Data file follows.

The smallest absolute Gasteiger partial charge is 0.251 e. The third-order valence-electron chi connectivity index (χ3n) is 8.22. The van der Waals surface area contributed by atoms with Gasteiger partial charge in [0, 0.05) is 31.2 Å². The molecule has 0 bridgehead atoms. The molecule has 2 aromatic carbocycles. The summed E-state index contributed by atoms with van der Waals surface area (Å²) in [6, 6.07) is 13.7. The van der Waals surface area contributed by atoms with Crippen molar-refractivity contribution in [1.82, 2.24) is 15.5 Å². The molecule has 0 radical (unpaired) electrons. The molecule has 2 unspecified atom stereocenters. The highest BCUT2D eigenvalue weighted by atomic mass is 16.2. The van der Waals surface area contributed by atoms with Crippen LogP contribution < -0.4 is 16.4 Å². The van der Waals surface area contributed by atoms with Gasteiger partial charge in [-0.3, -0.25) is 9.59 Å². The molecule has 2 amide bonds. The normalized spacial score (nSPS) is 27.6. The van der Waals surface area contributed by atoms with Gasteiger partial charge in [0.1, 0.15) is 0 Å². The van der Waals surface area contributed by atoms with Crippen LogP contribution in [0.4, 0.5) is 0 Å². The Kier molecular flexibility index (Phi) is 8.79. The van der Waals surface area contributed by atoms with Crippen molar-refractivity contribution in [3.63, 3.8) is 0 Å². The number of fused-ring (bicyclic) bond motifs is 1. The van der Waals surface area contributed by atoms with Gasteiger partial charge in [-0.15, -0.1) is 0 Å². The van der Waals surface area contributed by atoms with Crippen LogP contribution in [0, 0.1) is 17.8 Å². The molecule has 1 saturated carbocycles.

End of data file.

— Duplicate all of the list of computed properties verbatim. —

The smallest absolute Gasteiger partial charge is 0.251 e. The third-order valence-electron chi connectivity index (χ3n) is 8.22. The van der Waals surface area contributed by atoms with Gasteiger partial charge in [0, 0.05) is 31.2 Å². The molecule has 0 bridgehead atoms. The molecule has 2 aromatic carbocycles. The summed E-state index contributed by atoms with van der Waals surface area (Å²) in [6, 6.07) is 13.7. The van der Waals surface area contributed by atoms with Crippen molar-refractivity contribution in [1.82, 2.24) is 15.5 Å². The molecule has 0 radical (unpaired) electrons. The molecule has 2 unspecified atom stereocenters. The highest BCUT2D eigenvalue weighted by atomic mass is 16.2. The van der Waals surface area contributed by atoms with Crippen LogP contribution < -0.4 is 16.4 Å². The van der Waals surface area contributed by atoms with Gasteiger partial charge in [-0.3, -0.25) is 9.59 Å². The molecule has 2 amide bonds. The normalized spacial score (nSPS) is 27.6. The van der Waals surface area contributed by atoms with Gasteiger partial charge in [0.1, 0.15) is 0 Å². The van der Waals surface area contributed by atoms with Crippen LogP contribution in [0.4, 0.5) is 0 Å². The Kier molecular flexibility index (Phi) is 8.79. The van der Waals surface area contributed by atoms with Crippen molar-refractivity contribution in [3.63, 3.8) is 0 Å². The number of fused-ring (bicyclic) bond motifs is 1. The van der Waals surface area contributed by atoms with Gasteiger partial charge in [-0.15, -0.1) is 0 Å². The van der Waals surface area contributed by atoms with Crippen LogP contribution in [0, 0.1) is 17.8 Å². The molecule has 1 saturated carbocycles.